Spousal Maintenance


At Fahnert LLC all of our attorneys have extensive experience arguing for and against maintenance. Maintenance is more commonly known as alimony. Maintenance may be ordered during a divorce proceeding (this is often called “temporary maintenance”) and after a divorce proceeding. The court shall take the following factors into consideration when determining whether maintenance should be awarded to a party:

  1. the income and property that each party shall have after the dissolution of marriage (including marital and non-marital property),
  2. the needs of each party,
  3. the present and future earning potential of each party,
  4. any impairments to present or future earning capacity of the party who is seeking maintenance,
  5. any impairments to present or future earning capacity of the party from whom maintenance is sought,
  6. the time necessary for the party seeking maintenance to acquire appropriate education, training and employment or any parental responsibility arrangement and it’s effects the party seeking employment;
  7. the standard of living established during the marriage,
  8. the duration of the marriage,
  9. the age, health, station, occupation, amount and sources of income, vocational skills, employability, estate, liabilities, and the needs of each of the parties,
  10. all sources of income for each party, including disability and retirement income,
  11. the tax consequences of the property division,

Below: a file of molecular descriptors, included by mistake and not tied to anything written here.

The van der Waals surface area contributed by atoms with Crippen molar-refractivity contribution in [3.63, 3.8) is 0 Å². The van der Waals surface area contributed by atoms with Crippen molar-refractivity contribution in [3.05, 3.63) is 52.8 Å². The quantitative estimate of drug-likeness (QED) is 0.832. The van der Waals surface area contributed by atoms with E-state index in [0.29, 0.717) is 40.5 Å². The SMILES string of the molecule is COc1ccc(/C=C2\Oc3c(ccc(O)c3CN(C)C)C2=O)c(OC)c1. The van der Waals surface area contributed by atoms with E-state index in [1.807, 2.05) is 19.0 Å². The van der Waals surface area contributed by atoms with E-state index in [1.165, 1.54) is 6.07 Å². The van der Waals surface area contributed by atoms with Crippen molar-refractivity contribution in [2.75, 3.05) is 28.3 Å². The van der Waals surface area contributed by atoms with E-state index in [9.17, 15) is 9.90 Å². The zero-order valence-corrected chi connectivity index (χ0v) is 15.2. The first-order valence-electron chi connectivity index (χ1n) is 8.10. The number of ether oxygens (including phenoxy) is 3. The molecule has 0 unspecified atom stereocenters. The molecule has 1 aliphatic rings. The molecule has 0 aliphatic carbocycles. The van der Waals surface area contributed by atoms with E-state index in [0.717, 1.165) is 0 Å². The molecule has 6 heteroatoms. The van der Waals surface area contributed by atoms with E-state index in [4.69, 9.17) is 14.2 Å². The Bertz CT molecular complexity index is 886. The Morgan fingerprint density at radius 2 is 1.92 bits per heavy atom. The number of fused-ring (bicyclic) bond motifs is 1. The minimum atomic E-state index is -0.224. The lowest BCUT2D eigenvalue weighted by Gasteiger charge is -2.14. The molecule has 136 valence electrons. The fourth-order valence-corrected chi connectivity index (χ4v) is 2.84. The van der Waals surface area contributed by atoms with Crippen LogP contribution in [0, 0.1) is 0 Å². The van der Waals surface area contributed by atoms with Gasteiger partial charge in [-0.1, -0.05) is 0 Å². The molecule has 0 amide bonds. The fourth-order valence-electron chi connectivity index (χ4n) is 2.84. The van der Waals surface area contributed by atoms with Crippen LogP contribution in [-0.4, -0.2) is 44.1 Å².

12. contributions from one spouse to the other’s education, training, career or career potential, or license of the other spouse,
  13. any valid agreement of the parties (such as a prenup), and
  14. any other factor that the court find to be fair and just.

If the court determines that a party qualifies for maintenance, (and the parties combined income is less than $250,000, and the payor has no obligation to pay child-support or maintenance from a prior relationship), the court shall calculate maintenance using the following guideline:

  1. Amount: Maintenance shall be calculated by taking 30% of the payor’s gross income minus 20% of the payee’s gross income. The amount calculated as maintenance, when added to the gross income of the payee, may not result in the payee receiving an amount that is in excess of 40% of the combined gross income of the parties. Gross income means revenue from all sources.
  2. Length: The duration of an award of maintenance shall be calculated by multiplying the length of the marriage at the time the action was commenced by whichever of the following factors applies: 5 years or less (.20); more than 5 years but less than 10 years (.40); 10 years or more but less than 15 years (.60); or 15 years or more but less than 20 years (.80). If you have been married for more than 20 years, the court has the option of choosing either permanent maintenance  or maintenance for a period of time equal to the length of the marriage.

If the parties combined income is greater than $250,000 or the payor has obligations to pay child-support or maintenance from a prior relationship, then the court may award maintenance that is not in accordance with the guidelines. In such a situation the court shall consider the factors 1-14 in determining the amount and length of the maintenance.